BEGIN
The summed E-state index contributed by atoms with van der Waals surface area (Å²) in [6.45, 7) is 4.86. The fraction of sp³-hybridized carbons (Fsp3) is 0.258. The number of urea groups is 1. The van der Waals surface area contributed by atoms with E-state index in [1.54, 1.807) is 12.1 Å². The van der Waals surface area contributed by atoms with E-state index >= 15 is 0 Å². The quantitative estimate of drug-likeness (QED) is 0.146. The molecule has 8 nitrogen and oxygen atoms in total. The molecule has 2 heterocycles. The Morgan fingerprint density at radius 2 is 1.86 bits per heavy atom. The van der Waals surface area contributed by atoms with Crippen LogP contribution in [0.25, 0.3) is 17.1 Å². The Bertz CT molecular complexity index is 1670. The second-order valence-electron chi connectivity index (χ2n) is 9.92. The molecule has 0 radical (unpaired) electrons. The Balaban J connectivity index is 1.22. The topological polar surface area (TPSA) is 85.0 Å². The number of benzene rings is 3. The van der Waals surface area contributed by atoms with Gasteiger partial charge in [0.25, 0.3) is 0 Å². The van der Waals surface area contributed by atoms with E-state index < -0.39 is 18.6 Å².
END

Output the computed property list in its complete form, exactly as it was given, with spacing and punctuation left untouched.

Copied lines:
The summed E-state index contributed by atoms with van der Waals surface area (Å²) in [6.45, 7) is 4.86. The fraction of sp³-hybridized carbons (Fsp3) is 0.258. The number of urea groups is 1. The van der Waals surface area contributed by atoms with E-state index in [1.54, 1.807) is 12.1 Å². The van der Waals surface area contributed by atoms with E-state index >= 15 is 0 Å². The quantitative estimate of drug-likeness (QED) is 0.146. The molecule has 8 nitrogen and oxygen atoms in total. The molecule has 2 heterocycles. The Morgan fingerprint density at radius 2 is 1.86 bits per heavy atom. The van der Waals surface area contributed by atoms with Crippen LogP contribution in [0.25, 0.3) is 17.1 Å². The Bertz CT molecular complexity index is 1670. The second-order valence-electron chi connectivity index (χ2n) is 9.92. The molecule has 0 radical (unpaired) electrons. The Balaban J connectivity index is 1.22. The topological polar surface area (TPSA) is 85.0 Å². The number of benzene rings is 3. The van der Waals surface area contributed by atoms with Gasteiger partial charge in [0.25, 0.3) is 0 Å². The van der Waals surface area contributed by atoms with E-state index < -0.39 is 18.6 Å².